2009/11/20 Duncan Lithgow <duncan.lithgow@...>:
> Nick sent this only to me by mistake:
> I'm not sure but think that Duncan and Benny may be talking at
> cross-purposes here...
> Benny, as I'm reading it, is talking about the concepts relating to
> several people working into the same data, and the concepts of
> synchronisation of the files, etc - a very complex issue indeed...
> Duncan, I believe, is only talking about the capability of 'copying' a
> database and taking it to another machine to work on, with the
> capability of later bringing it back to the original machine.
> That second is possible - each day I take a copy of the .gramps folder
> on my home PC and copy it (rsync it, in fact) to a portable data
> storage device. (I also take a folder that contains my media...)
> I take that device to work and mount it on my work PC. And work on it
> there, then take it back and rsync it back onto the home PC. If that
> is what you, Duncan, are describing as data portability, it works OK -
> but I'm sure it can break if you're not methodical (heh, heh...)
Yes, you need to be methodical, and also take regular backups for
should it go wrong. The new family tree system makes this possible by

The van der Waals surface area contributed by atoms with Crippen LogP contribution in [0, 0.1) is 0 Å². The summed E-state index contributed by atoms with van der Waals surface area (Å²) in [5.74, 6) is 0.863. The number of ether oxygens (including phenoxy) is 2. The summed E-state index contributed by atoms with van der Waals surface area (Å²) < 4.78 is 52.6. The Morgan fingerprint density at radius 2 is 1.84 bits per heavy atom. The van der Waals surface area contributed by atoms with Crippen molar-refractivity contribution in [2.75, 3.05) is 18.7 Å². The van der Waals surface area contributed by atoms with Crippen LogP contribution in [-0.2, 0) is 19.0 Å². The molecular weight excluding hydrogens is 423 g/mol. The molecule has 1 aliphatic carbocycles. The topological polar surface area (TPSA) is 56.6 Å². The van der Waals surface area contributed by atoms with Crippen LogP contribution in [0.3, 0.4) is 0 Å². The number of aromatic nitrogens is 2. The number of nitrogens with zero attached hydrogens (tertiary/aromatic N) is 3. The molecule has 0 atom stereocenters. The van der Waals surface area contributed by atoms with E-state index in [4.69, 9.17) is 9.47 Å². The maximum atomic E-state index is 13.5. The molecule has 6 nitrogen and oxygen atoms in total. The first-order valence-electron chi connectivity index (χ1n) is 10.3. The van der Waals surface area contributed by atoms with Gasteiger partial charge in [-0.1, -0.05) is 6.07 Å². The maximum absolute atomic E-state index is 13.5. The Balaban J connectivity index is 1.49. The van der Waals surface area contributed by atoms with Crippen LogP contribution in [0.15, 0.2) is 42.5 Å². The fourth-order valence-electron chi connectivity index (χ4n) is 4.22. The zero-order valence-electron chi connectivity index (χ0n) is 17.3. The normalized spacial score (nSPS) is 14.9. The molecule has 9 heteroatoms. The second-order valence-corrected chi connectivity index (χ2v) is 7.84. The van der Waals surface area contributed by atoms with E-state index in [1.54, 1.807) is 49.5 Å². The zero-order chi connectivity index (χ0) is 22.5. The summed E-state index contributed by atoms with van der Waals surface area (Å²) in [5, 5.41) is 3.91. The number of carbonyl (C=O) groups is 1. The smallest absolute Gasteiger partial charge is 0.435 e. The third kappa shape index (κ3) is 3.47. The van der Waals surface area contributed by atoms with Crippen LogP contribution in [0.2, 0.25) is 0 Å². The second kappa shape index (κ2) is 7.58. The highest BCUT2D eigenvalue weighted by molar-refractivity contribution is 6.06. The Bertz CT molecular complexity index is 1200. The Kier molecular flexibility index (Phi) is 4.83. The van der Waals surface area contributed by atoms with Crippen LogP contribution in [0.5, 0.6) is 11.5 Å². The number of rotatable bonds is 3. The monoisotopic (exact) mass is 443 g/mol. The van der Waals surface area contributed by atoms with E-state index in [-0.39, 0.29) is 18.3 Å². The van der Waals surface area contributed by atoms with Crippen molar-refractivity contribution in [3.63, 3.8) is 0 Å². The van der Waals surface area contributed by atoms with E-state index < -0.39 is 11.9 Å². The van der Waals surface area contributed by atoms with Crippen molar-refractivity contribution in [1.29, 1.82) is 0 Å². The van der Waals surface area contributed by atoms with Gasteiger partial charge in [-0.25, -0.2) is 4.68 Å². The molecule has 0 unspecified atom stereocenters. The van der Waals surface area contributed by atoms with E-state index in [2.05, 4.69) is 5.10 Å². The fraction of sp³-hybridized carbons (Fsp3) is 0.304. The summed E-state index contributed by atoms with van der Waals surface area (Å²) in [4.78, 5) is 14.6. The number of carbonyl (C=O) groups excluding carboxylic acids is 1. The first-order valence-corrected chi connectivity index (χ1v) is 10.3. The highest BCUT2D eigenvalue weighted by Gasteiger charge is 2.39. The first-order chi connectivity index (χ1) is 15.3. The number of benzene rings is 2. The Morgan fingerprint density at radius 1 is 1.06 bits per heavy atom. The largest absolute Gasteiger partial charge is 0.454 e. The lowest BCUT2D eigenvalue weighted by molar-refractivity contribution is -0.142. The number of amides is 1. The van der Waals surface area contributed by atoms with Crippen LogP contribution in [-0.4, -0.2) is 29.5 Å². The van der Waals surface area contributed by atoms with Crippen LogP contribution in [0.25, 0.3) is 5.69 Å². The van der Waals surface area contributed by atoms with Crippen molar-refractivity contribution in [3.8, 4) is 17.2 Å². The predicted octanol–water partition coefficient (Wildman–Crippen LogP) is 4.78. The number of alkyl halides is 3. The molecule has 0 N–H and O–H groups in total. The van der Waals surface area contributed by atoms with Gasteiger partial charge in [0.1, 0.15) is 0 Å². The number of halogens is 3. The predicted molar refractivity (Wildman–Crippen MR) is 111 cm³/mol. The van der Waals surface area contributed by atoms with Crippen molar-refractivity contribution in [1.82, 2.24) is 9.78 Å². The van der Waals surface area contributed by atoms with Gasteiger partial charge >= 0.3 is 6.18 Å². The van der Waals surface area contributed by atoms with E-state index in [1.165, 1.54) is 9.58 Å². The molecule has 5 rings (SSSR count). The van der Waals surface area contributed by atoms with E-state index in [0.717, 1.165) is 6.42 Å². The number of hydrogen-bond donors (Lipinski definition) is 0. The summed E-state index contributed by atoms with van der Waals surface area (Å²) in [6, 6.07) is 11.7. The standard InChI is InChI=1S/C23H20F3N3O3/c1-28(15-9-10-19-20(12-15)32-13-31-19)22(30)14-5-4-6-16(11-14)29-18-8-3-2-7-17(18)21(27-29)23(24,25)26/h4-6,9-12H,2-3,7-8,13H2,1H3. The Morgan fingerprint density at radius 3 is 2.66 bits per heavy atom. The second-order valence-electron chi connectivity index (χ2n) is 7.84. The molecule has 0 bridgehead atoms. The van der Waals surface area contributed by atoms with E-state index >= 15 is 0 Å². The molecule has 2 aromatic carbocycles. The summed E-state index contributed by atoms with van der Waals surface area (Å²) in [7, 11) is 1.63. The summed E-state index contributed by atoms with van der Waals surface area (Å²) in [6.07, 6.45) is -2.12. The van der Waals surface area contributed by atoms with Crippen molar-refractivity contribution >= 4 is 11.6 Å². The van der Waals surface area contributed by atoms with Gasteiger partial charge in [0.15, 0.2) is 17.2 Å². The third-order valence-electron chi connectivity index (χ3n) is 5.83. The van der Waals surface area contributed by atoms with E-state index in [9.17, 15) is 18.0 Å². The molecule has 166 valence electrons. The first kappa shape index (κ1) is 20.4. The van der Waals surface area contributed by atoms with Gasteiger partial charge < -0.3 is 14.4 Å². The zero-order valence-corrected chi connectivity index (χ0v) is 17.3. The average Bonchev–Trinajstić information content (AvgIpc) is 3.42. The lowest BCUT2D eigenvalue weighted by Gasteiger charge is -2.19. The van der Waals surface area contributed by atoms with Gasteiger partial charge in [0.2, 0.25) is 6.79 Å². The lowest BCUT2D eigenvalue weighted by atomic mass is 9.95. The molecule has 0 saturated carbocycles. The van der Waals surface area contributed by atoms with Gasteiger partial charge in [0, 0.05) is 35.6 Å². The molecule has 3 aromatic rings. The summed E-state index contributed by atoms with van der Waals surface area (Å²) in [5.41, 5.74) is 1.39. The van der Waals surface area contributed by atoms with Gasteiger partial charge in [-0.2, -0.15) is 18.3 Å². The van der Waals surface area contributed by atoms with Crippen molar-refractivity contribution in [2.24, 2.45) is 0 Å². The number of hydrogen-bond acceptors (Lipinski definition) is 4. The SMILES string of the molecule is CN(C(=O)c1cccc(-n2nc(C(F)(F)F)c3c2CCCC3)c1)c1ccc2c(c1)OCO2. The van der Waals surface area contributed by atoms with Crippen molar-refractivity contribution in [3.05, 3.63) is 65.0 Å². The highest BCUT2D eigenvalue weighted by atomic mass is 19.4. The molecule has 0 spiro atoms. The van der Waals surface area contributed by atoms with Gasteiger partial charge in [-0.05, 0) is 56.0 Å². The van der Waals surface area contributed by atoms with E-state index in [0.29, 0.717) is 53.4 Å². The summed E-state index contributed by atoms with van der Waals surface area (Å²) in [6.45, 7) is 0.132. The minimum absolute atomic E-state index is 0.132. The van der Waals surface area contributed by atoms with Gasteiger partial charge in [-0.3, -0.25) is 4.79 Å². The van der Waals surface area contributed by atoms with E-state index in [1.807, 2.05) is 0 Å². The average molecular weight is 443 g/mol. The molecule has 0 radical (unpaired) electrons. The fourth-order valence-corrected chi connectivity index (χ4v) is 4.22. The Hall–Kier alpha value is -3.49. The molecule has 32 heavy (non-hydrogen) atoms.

moving the entire directory (as the log files are in the same place
where the database is, contrary to the old grdb format), but the
problems would start when different versions of the embedded database
software (bsddb) are used, as we have not investigated what moving
between different versions of bsddb would imply for your family tree
database (or god forbid, different operating systems). We do not have
the resources to investigate this issue.
Due to this, it is not something we can advertise to users, but if you
know what you are doing, it should work fine. The
command gives you the directory of the family tree you want, and you
can copy that wherever you want.
There are people who run from two computers with their family tree on
an NFS share.
> Hope I haven't mis-represented either of you!
> Nick Walling